Confession: The Struggles of Being a Blogger (Part 2 of 2)

by Roxanne C.


Struggles of Being a Blogger (Part 2)

The struggle is real.


{I recently wrote the first part of this in a previous entry, and you can find it here.}


Being a blogger is no easy task, especially when we do it while holding a full-time job and fulfil other commitments as well. It’s tricky when it comes to balancing everything and only bloggers who really have passion in what we do will outlast the rest. That said, here are some other things that all bloggers struggle with, no matter how long we’ve been blogging and what we blog about. Enjoy!


7. Balancing a full-time job with blogging.

Most bloggers in Singapore aren’t paid when we do sponsored posts. We hold full-time jobs because Mama has to put food on the table and buy that Naked palette. Most of the time, our full-time jobs aren’t exactly aligned with the nature of what we blog about, so it’s pretty common to have a financial banker working 12-hour days and finding time in between all the other commitments to blog. Note that blogging also includes attending events, networking sessions, pitching to PR companies, photoshoots and writing emails. Tons and tons of emails.

This is why you’d believe a beauty blogger with a full-time job when she recommends you a good under-eye concealor.


8. Not being paid for our work.

There is a reason many European and US bloggers can carve out a living from blogging and Singaporean bloggers can’t. It’s simply that companies here, unlike the ones overseas, would rather not pay bloggers to blog about their products or services than to be strategic about their outreach campaigns. I’m not complaining, just stating a fact. And I’m also trying to change it (like how a few other bloggers are), but one day at a time. If companies here were willing to change the way they approached the blogging industry, given the calibre of the pool of bloggers we have in Singapore, it wouldn’t be difficult to have our versions – or better ones – of Aimee Song, Chiara Ferragni and Jessica Stein.


9. Being perceived as wannabes.

Not all bloggers want to be popular or be a star. Sometimes, we really just do want to blog, that’s all. Maybe we have outfit shots or vlogs, but for some of us, what really matter are the photography, the videography, the behind-the-scenes actions, the people we meet (who later become friends) while collaborating on blog entries and attending events to stay in the know of latest industry updates. The best kinds of bloggers give you value, amaze you with their work and you always learn something new from them.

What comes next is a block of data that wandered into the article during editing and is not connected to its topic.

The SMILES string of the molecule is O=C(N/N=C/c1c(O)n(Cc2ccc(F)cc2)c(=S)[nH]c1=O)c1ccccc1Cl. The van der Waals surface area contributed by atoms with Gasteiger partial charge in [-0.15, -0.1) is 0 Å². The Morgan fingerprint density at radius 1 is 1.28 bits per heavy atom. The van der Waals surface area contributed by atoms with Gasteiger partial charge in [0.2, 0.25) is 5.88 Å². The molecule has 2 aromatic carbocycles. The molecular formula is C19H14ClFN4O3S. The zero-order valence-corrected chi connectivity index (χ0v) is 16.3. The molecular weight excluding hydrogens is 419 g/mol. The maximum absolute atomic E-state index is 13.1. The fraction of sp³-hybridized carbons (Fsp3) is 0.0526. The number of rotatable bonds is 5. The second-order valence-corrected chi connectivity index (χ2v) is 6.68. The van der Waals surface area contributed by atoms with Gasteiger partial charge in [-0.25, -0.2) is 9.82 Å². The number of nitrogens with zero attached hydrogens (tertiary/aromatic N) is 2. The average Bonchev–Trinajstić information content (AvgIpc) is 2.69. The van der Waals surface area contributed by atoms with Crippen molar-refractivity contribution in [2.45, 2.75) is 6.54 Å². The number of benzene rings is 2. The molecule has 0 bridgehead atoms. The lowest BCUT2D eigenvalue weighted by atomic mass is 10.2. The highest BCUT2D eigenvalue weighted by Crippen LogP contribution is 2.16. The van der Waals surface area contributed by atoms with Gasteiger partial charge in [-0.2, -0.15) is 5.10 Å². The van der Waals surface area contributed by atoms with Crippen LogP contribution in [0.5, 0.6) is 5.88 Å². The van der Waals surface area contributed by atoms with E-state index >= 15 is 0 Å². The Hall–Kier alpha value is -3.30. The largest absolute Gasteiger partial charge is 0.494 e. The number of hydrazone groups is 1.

10. Loneliness.

There are many times when we feel like no matter how much effort we put into our blog, it seems to be going nowhere. Our blog isn’t as good as other better ones out there, nobody really seems to get what blogging is all about, nobody cares enough to share the content we put up, brands sideline us for other “more important” event guests (I’ve yet to receive the press kit, which I was promised, from an event which happened 3 months ago, but I guess I’m better off not expecting anything now or ever), and everybody thinks we should just “get a real job.” But hey, I’m so glad  that I’ve made many blogger friends since and am very thankful that we’re all in this together. There’s nothing like a supportive community that keeps you going stronger.


11. Blog downtime.

There was a period of time, not too long ago, when my close friends at work discussed the worst forms of torture that was specific to each one of us. For me, everyone agreed that it would be to delete my blog. Hosting my blog on my own domain was one of the best things I’ve done for Laced Ivory but it’s also one of the most nerve-wrecking. While downtimes don’t happen often, every blogger knows that each minute of blackout can make all the difference to our potential audience. Oh my, downtimes are the worst!


12. Haters.

You won’t believe it but even the nicest bloggers out there has haters. I didn’t understand why people would hate on someone they barely know (and for ridiculous reasons too) but experienced bloggers will tell you – and it’s true – that these haters don’t exactly hate us. Instead, they hate their lives when they subconsciously compare it to ours without realising hat we bloggers don’t put every single thing that happens in our lives up in the public sphere. I’ve had my fair share too, and I wish they would just go away. How would you feel if you were so excited to show the world your gorgeous new dress and some stranger comes up to you and says they don’t like pink? Perplexed, perplexed is the word.


That’s what I have for now. Of course, there are many other things we deal with from time to time, but it’s all in the name of blogging and getting great content out to you. I hope these blog posts help you, if you’re also a blogger, to know that you’re not the only one going through these difficulties. Remember: Tough times don’t last, tough people do.


With love,